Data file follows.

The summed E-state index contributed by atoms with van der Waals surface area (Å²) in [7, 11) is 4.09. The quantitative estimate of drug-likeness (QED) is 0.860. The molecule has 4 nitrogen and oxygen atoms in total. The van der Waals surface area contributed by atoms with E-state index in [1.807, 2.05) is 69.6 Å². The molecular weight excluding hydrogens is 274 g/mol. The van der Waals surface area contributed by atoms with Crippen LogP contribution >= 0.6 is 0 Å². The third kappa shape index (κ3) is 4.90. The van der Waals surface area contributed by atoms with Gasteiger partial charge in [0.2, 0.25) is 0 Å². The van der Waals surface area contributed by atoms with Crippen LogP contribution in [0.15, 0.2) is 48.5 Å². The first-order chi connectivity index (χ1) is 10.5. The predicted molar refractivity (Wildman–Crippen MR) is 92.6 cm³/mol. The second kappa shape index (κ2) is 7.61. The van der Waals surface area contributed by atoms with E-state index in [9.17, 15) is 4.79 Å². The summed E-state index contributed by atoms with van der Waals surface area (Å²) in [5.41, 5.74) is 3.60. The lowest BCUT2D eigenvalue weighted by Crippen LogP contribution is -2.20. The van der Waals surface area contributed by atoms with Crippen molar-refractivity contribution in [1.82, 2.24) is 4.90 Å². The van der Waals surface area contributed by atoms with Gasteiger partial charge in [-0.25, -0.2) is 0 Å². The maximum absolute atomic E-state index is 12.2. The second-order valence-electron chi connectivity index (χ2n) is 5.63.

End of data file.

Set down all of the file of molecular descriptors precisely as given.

The summed E-state index contributed by atoms with van der Waals surface area (Å²) in [7, 11) is 4.09. The quantitative estimate of drug-likeness (QED) is 0.860. The molecule has 4 nitrogen and oxygen atoms in total. The van der Waals surface area contributed by atoms with E-state index in [1.807, 2.05) is 69.6 Å². The molecular weight excluding hydrogens is 274 g/mol. The van der Waals surface area contributed by atoms with Crippen LogP contribution >= 0.6 is 0 Å². The third kappa shape index (κ3) is 4.90. The van der Waals surface area contributed by atoms with Gasteiger partial charge in [0.2, 0.25) is 0 Å². The van der Waals surface area contributed by atoms with Crippen LogP contribution in [0.15, 0.2) is 48.5 Å². The first-order chi connectivity index (χ1) is 10.5. The predicted molar refractivity (Wildman–Crippen MR) is 92.6 cm³/mol. The second kappa shape index (κ2) is 7.61. The van der Waals surface area contributed by atoms with E-state index in [9.17, 15) is 4.79 Å². The summed E-state index contributed by atoms with van der Waals surface area (Å²) in [5.41, 5.74) is 3.60. The lowest BCUT2D eigenvalue weighted by Crippen LogP contribution is -2.20. The van der Waals surface area contributed by atoms with Crippen molar-refractivity contribution in [1.82, 2.24) is 4.90 Å². The van der Waals surface area contributed by atoms with Gasteiger partial charge in [-0.25, -0.2) is 0 Å². The maximum absolute atomic E-state index is 12.2. The second-order valence-electron chi connectivity index (χ2n) is 5.63.